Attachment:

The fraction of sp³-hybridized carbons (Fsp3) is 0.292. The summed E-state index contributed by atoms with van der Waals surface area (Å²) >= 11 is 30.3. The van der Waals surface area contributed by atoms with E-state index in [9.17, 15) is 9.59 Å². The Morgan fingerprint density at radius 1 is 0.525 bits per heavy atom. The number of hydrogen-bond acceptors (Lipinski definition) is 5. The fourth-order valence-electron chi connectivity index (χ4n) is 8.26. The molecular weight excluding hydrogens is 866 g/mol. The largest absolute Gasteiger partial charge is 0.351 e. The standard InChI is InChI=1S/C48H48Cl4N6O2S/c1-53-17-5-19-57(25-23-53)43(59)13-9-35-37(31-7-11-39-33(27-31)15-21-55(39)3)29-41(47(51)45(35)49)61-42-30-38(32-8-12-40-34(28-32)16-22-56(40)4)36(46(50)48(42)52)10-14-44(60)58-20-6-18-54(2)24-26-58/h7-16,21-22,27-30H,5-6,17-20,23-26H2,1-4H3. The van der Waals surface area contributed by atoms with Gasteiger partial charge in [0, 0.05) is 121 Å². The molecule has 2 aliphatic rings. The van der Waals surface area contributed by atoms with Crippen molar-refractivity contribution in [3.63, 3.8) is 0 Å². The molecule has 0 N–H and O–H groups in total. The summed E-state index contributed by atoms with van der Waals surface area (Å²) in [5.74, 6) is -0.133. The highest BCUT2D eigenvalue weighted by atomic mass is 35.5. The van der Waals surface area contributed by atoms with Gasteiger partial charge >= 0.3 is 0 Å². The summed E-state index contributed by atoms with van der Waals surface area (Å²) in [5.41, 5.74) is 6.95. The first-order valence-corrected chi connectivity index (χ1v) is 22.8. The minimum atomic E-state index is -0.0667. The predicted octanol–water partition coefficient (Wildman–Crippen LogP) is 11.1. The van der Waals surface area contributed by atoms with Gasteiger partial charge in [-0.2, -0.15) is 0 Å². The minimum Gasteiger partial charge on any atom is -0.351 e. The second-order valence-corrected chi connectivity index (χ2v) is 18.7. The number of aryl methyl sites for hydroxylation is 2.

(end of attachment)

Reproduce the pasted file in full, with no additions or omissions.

The fraction of sp³-hybridized carbons (Fsp3) is 0.292. The summed E-state index contributed by atoms with van der Waals surface area (Å²) >= 11 is 30.3. The van der Waals surface area contributed by atoms with E-state index in [9.17, 15) is 9.59 Å². The Morgan fingerprint density at radius 1 is 0.525 bits per heavy atom. The number of hydrogen-bond acceptors (Lipinski definition) is 5. The fourth-order valence-electron chi connectivity index (χ4n) is 8.26. The molecular weight excluding hydrogens is 866 g/mol. The largest absolute Gasteiger partial charge is 0.351 e. The standard InChI is InChI=1S/C48H48Cl4N6O2S/c1-53-17-5-19-57(25-23-53)43(59)13-9-35-37(31-7-11-39-33(27-31)15-21-55(39)3)29-41(47(51)45(35)49)61-42-30-38(32-8-12-40-34(28-32)16-22-56(40)4)36(46(50)48(42)52)10-14-44(60)58-20-6-18-54(2)24-26-58/h7-16,21-22,27-30H,5-6,17-20,23-26H2,1-4H3. The van der Waals surface area contributed by atoms with Gasteiger partial charge in [0, 0.05) is 121 Å². The molecule has 2 aliphatic rings. The van der Waals surface area contributed by atoms with Crippen molar-refractivity contribution in [3.63, 3.8) is 0 Å². The molecule has 0 N–H and O–H groups in total. The summed E-state index contributed by atoms with van der Waals surface area (Å²) in [5.74, 6) is -0.133. The highest BCUT2D eigenvalue weighted by atomic mass is 35.5. The van der Waals surface area contributed by atoms with Gasteiger partial charge >= 0.3 is 0 Å². The summed E-state index contributed by atoms with van der Waals surface area (Å²) in [5.41, 5.74) is 6.95. The first-order valence-corrected chi connectivity index (χ1v) is 22.8. The minimum atomic E-state index is -0.0667. The predicted octanol–water partition coefficient (Wildman–Crippen LogP) is 11.1. The van der Waals surface area contributed by atoms with Gasteiger partial charge in [-0.2, -0.15) is 0 Å². The minimum Gasteiger partial charge on any atom is -0.351 e. The second-order valence-corrected chi connectivity index (χ2v) is 18.7. The number of aryl methyl sites for hydroxylation is 2.